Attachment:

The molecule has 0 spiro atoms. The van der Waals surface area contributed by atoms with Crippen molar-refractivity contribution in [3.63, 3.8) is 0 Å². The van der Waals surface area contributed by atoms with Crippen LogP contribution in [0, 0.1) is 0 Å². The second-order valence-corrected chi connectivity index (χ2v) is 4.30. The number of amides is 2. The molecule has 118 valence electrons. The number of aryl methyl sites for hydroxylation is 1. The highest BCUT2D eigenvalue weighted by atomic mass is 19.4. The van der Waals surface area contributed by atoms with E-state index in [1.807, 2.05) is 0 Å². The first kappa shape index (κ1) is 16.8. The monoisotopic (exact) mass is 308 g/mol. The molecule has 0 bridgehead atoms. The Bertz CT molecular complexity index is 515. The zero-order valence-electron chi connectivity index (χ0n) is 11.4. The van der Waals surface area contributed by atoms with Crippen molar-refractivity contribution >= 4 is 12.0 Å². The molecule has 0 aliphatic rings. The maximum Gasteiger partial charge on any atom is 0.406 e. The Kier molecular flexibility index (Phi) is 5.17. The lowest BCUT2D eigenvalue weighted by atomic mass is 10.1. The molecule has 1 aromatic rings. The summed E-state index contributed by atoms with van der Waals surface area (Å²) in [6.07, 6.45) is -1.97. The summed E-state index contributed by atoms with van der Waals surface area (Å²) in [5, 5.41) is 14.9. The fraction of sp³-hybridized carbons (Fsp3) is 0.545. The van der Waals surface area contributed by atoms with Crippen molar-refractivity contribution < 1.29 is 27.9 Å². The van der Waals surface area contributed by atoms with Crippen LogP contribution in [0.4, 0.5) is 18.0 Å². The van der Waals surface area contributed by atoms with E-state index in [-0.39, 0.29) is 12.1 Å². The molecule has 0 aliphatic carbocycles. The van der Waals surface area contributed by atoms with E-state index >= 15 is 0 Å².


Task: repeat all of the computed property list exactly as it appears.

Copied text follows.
The molecule has 0 spiro atoms. The van der Waals surface area contributed by atoms with Crippen molar-refractivity contribution in [3.63, 3.8) is 0 Å². The van der Waals surface area contributed by atoms with Crippen LogP contribution in [0, 0.1) is 0 Å². The second-order valence-corrected chi connectivity index (χ2v) is 4.30. The number of amides is 2. The molecule has 118 valence electrons. The number of aryl methyl sites for hydroxylation is 1. The highest BCUT2D eigenvalue weighted by atomic mass is 19.4. The van der Waals surface area contributed by atoms with E-state index in [1.807, 2.05) is 0 Å². The first kappa shape index (κ1) is 16.8. The monoisotopic (exact) mass is 308 g/mol. The molecule has 0 bridgehead atoms. The Bertz CT molecular complexity index is 515. The zero-order valence-electron chi connectivity index (χ0n) is 11.4. The van der Waals surface area contributed by atoms with Crippen molar-refractivity contribution >= 4 is 12.0 Å². The molecule has 0 aliphatic rings. The maximum Gasteiger partial charge on any atom is 0.406 e. The Kier molecular flexibility index (Phi) is 5.17. The lowest BCUT2D eigenvalue weighted by atomic mass is 10.1. The molecule has 1 aromatic rings. The summed E-state index contributed by atoms with van der Waals surface area (Å²) in [6.07, 6.45) is -1.97. The summed E-state index contributed by atoms with van der Waals surface area (Å²) in [5, 5.41) is 14.9. The fraction of sp³-hybridized carbons (Fsp3) is 0.545. The van der Waals surface area contributed by atoms with Crippen molar-refractivity contribution < 1.29 is 27.9 Å². The van der Waals surface area contributed by atoms with Crippen LogP contribution in [0.4, 0.5) is 18.0 Å². The van der Waals surface area contributed by atoms with E-state index in [-0.39, 0.29) is 12.1 Å². The molecule has 0 aliphatic carbocycles. The van der Waals surface area contributed by atoms with E-state index >= 15 is 0 Å².